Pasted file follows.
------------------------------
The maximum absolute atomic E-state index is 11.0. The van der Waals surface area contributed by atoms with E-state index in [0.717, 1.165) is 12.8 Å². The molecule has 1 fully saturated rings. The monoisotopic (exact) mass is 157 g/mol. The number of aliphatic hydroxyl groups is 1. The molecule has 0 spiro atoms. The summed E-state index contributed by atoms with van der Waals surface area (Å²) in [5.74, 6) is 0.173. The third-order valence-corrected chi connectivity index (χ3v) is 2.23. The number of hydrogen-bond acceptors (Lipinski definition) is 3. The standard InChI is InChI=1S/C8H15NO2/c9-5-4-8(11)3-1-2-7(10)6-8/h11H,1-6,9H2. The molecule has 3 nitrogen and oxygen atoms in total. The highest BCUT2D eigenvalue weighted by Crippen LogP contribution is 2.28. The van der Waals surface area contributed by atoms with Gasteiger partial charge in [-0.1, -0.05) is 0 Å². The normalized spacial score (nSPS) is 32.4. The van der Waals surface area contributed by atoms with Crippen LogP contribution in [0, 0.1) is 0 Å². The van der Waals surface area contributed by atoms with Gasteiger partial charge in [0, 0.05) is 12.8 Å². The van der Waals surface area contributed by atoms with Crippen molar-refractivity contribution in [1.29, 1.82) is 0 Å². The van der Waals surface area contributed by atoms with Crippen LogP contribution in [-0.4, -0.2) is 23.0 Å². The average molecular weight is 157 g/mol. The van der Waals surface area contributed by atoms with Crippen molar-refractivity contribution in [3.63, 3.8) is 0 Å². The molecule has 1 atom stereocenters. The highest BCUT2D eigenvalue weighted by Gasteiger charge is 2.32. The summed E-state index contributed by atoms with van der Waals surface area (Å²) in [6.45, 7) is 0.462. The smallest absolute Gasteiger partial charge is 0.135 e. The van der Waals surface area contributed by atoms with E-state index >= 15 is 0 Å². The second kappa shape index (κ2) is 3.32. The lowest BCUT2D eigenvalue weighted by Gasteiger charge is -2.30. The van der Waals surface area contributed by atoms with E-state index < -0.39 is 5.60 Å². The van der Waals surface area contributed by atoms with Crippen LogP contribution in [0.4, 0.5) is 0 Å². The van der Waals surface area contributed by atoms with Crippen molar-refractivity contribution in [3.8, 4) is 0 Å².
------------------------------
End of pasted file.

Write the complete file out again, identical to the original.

The maximum absolute atomic E-state index is 11.0. The van der Waals surface area contributed by atoms with E-state index in [0.717, 1.165) is 12.8 Å². The molecule has 1 fully saturated rings. The monoisotopic (exact) mass is 157 g/mol. The number of aliphatic hydroxyl groups is 1. The molecule has 0 spiro atoms. The summed E-state index contributed by atoms with van der Waals surface area (Å²) in [5.74, 6) is 0.173. The third-order valence-corrected chi connectivity index (χ3v) is 2.23. The number of hydrogen-bond acceptors (Lipinski definition) is 3. The standard InChI is InChI=1S/C8H15NO2/c9-5-4-8(11)3-1-2-7(10)6-8/h11H,1-6,9H2. The molecule has 3 nitrogen and oxygen atoms in total. The highest BCUT2D eigenvalue weighted by Crippen LogP contribution is 2.28. The van der Waals surface area contributed by atoms with Gasteiger partial charge in [-0.1, -0.05) is 0 Å². The normalized spacial score (nSPS) is 32.4. The van der Waals surface area contributed by atoms with Crippen LogP contribution in [0, 0.1) is 0 Å². The van der Waals surface area contributed by atoms with Gasteiger partial charge in [0, 0.05) is 12.8 Å². The van der Waals surface area contributed by atoms with Crippen molar-refractivity contribution in [1.29, 1.82) is 0 Å². The van der Waals surface area contributed by atoms with Crippen LogP contribution in [-0.4, -0.2) is 23.0 Å². The average molecular weight is 157 g/mol. The van der Waals surface area contributed by atoms with Crippen molar-refractivity contribution in [3.63, 3.8) is 0 Å². The molecule has 1 atom stereocenters. The highest BCUT2D eigenvalue weighted by Gasteiger charge is 2.32. The summed E-state index contributed by atoms with van der Waals surface area (Å²) in [6.45, 7) is 0.462. The smallest absolute Gasteiger partial charge is 0.135 e. The van der Waals surface area contributed by atoms with E-state index >= 15 is 0 Å². The second kappa shape index (κ2) is 3.32. The lowest BCUT2D eigenvalue weighted by Gasteiger charge is -2.30. The van der Waals surface area contributed by atoms with E-state index < -0.39 is 5.60 Å². The van der Waals surface area contributed by atoms with Crippen LogP contribution in [0.4, 0.5) is 0 Å². The van der Waals surface area contributed by atoms with Crippen molar-refractivity contribution in [3.8, 4) is 0 Å².